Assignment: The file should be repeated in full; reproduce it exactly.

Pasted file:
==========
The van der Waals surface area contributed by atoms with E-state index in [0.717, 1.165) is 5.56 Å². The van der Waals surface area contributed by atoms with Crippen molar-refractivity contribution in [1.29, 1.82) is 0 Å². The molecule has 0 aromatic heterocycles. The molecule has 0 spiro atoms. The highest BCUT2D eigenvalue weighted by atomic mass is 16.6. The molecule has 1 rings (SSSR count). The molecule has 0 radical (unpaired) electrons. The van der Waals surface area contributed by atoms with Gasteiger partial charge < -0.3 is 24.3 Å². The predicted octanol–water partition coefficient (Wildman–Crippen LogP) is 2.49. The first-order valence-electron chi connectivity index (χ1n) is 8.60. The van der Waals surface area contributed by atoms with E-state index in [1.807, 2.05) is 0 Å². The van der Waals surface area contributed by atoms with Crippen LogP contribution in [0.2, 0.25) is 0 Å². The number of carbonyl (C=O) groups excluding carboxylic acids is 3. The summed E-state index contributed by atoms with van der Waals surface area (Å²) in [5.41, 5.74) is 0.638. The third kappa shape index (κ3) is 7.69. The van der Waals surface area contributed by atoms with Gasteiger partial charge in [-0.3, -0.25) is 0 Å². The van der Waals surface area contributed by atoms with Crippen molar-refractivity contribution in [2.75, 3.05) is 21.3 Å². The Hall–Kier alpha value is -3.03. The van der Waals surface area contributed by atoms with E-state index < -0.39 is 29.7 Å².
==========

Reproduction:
The van der Waals surface area contributed by atoms with E-state index in [0.717, 1.165) is 5.56 Å². The van der Waals surface area contributed by atoms with Crippen molar-refractivity contribution in [1.29, 1.82) is 0 Å². The molecule has 0 aromatic heterocycles. The molecule has 0 spiro atoms. The highest BCUT2D eigenvalue weighted by atomic mass is 16.6. The molecule has 1 rings (SSSR count). The molecule has 0 radical (unpaired) electrons. The van der Waals surface area contributed by atoms with Gasteiger partial charge < -0.3 is 24.3 Å². The predicted octanol–water partition coefficient (Wildman–Crippen LogP) is 2.49. The first-order valence-electron chi connectivity index (χ1n) is 8.60. The van der Waals surface area contributed by atoms with E-state index in [1.807, 2.05) is 0 Å². The van der Waals surface area contributed by atoms with Crippen LogP contribution in [0.2, 0.25) is 0 Å². The number of carbonyl (C=O) groups excluding carboxylic acids is 3. The summed E-state index contributed by atoms with van der Waals surface area (Å²) in [5.41, 5.74) is 0.638. The third kappa shape index (κ3) is 7.69. The van der Waals surface area contributed by atoms with Gasteiger partial charge in [-0.3, -0.25) is 0 Å². The van der Waals surface area contributed by atoms with Crippen molar-refractivity contribution in [2.75, 3.05) is 21.3 Å². The Hall–Kier alpha value is -3.03. The van der Waals surface area contributed by atoms with E-state index < -0.39 is 29.7 Å².